What is delirium?

Delirium is sometimes called an ‘acute confusional state’. It is caused when a physical illness affects the working of the brain. This can cause mental health symptoms including:

  • confusion
  • changes in consciousness
  • attention and thinking
  • behaviour
  • perception.

Although delirium may affect people quite seriously and can take a while to improve, it tends to be a temporary condition.Studies have found that as many as 25% - 33% of people who are admitted to hospital can develop delirium with older people most at risk. Delirium is also common in people who are severely unwell, or who have recently had surgery.Delirium tends to develop quickly, usually over a period of a few hours to a few days. The levels of confusion and disorientation the people experience are often changeable, and is commonly worse at night.

Signs and symptoms of delirium

A person with delirium may:

  • seem unaware of their surroundings and not realise they are in hospital
  • be muddled about the day and the time
  • misunderstand the world around them and perhaps be able to see or hear things that are not real (hallucinations)
  • have a disturbance to their sleep pattern and be excessively drowsy by day, or wakeful and restless by night
  • have problems with speech or understanding what is being said to them
  • show agitation and restlessness, particularly if they are unable to communicate effectively
    • sometimes this can lead to aggression, even though this may be quite out of character with the person’s usual behaviour
    • often this occurs when people are frightened or are not able to understand what is happening to them
  • have feelings of worry, anxiety, fear, irritability or apathy
  • seem fine one day then confused again on another visit.

Causes of delirium

The specialist involved will have explained their thoughts on why this delirium has developed. There are many possible causes of delirium and there may be more than one reason the delirium has developed. Occasionally, a specific cause for an episode of delirium cannot be found.

In people over 65 years, delirium is commonly caused by:

  • Infections
  • breathing or heart problems
  • dehydration
  • taking a combination of medications
  • stopping a medication.

Older people are more likely to develop delirium if they are in hospital and if they already have a memory problem.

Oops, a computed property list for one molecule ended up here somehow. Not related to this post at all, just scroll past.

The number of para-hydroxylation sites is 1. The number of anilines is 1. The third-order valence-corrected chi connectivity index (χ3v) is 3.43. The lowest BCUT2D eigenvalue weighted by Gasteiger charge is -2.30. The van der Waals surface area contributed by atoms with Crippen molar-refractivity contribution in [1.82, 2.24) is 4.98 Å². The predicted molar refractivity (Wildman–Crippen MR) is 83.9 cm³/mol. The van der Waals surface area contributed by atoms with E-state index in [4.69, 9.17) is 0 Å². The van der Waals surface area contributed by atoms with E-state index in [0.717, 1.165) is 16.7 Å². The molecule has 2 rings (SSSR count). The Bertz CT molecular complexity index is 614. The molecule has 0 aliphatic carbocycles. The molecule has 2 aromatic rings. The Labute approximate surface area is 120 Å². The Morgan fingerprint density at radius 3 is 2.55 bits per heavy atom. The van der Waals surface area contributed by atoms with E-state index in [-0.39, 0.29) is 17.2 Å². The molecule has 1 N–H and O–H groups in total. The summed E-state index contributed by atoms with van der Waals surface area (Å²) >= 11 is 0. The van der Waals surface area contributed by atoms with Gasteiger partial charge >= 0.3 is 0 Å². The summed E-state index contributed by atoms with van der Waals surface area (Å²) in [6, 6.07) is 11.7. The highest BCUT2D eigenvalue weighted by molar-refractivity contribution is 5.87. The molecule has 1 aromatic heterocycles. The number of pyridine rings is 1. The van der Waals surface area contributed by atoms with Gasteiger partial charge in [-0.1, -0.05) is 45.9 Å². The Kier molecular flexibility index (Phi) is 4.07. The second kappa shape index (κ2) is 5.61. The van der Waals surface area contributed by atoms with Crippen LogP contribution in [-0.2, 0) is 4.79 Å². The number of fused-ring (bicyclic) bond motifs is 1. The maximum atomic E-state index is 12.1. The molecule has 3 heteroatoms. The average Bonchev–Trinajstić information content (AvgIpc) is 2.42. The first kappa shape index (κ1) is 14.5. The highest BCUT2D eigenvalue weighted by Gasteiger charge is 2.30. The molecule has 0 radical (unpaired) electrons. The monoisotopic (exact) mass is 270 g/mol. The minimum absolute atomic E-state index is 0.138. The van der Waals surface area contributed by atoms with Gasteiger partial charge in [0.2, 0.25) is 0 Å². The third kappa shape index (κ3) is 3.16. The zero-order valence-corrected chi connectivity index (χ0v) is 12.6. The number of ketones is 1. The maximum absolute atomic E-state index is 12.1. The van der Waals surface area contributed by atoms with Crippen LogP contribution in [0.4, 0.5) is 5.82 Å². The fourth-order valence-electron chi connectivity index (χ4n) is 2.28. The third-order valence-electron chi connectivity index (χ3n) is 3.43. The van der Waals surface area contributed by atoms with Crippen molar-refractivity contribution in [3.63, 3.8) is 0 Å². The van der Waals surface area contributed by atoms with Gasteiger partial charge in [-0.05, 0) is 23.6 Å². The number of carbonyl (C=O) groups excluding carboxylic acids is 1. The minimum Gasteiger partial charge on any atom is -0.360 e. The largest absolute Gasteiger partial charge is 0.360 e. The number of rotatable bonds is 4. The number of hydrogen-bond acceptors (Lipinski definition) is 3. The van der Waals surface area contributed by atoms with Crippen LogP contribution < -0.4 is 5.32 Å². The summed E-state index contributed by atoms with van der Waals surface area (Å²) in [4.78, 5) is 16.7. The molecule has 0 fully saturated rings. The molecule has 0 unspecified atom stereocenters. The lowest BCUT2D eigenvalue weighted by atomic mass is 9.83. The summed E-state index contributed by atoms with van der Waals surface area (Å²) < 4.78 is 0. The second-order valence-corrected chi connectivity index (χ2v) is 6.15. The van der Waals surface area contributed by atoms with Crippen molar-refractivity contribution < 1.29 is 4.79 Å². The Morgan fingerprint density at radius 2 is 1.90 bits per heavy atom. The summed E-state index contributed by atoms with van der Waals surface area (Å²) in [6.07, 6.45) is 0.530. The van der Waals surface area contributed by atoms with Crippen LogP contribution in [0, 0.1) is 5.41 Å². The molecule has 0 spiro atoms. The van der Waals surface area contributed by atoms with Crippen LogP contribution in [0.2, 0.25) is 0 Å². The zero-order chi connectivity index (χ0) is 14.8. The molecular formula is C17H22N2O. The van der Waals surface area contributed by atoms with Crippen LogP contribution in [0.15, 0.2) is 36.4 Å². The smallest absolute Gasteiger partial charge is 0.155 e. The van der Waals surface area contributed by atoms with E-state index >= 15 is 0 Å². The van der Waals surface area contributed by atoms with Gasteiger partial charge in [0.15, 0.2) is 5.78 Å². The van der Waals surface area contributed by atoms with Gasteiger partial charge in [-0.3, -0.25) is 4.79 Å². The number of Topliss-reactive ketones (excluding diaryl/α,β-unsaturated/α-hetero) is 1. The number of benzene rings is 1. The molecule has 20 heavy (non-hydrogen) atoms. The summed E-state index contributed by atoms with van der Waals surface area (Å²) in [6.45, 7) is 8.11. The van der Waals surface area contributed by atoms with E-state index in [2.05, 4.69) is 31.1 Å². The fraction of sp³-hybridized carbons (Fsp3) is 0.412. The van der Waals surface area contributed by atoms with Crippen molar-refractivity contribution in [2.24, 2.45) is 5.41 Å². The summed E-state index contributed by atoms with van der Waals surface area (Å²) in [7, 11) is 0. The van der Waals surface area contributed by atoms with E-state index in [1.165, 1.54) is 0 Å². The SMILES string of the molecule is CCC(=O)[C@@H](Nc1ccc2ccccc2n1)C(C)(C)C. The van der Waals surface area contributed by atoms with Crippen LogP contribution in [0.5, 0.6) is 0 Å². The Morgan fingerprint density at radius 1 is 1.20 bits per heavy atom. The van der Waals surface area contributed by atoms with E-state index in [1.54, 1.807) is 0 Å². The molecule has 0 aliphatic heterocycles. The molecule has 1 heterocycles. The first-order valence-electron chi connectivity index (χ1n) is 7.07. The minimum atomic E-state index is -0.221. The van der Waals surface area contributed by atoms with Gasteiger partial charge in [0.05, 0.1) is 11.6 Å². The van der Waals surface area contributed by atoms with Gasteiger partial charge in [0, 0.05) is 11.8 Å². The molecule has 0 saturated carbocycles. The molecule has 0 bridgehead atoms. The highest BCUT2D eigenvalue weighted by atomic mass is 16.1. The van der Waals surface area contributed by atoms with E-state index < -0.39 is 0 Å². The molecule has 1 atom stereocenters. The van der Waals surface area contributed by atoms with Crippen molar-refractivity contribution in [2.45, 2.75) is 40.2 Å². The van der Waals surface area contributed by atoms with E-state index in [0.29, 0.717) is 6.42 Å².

What we will do 

We will treat the physical illness or factors which have caused the delirium. Delirium is not a permanent condition although the symptoms may take a while to resolve; even once the causes have been addressed. This may take days, weeks, or even several months if a person has other health problems, pre-existing dementia or is over 65.   

  • identify and treat the cause of the delirium
  • monitor your/the patient’s progress
  • give advice on ways to reduce the effects of the illness and keep the person comfortable and safe.

Occasionally people with delirium become distressed or agitated and this may cause a risk to themselves or others. Medication is sometimes used to help calm people in these situations. It is only short-term and will be closely monitored.

Please talk to us about any concerns you have. 

What can relatives and friends do to help?

To give your relative or friend the best chance of a quick recovery there are ways you can help them to feel orientated and secure when you visit:

  • make sure any spectacles or hearing aids are working and are worn
  • a calm and reassuring approach when visiting would be beneficial; familiar people also reduce the severity of confusion and stress
  • avoid getting into arguments with the person, for example if they struggle to make sense of things - they may not be able to understand your explanation, or may not be able to remember it for very long.
  • It is sometimes better to reassure the person that you have understood their concerns, and try to move the conversation on to a different topic
  • a familiar photograph close by and a clock or watch to help orientation
  • books or magazines that the person would normally read may be handy to use as a distraction
  • encourage the person to drink fluids regularly (check first with staff) - a supply of their favourite soft drink would be useful
  • encourage the person to walk or move around from time to time, bearing in mind advice from physiotherapy and ward staff.

If you think your relative or friend is in pain or might be constipated please speak to a ward nurse.  

Long term effects of delirium

Although most people experience a full recovery from delirium, it may increase the risk of complications from other medical conditions. 


These include:

  • post-operative complications
  • longer recuperation periods
  • longer hospital stays
  • needing more help after discharge from hospital.

Older people may take longer to recover from delirium, and may experience mild lasting effects.Some people who have experienced delirium do not remember what has happened while others have vivid and possibly frightening memories of it.

People who have had delirium are more likely to experience it again in the future. It is important to discuss the causes of delirium with a doctor or nurse, so that you will know the risk factors that may lead to delirium in the future.

It is helpful to be able to recognise the early signs of the condition, so that the causes can be sought as soon as possible.

If you have experienced delirium it is important that you talk to your doctor or nurse about your experiences.

Further information

Please talk to your hospital, family doctor, nurse or your care co-ordinator. 


Reference: L676 
Version: V4
Last updated: 23 / 11 / 2017
Archive date: 23 / 11 / 2020


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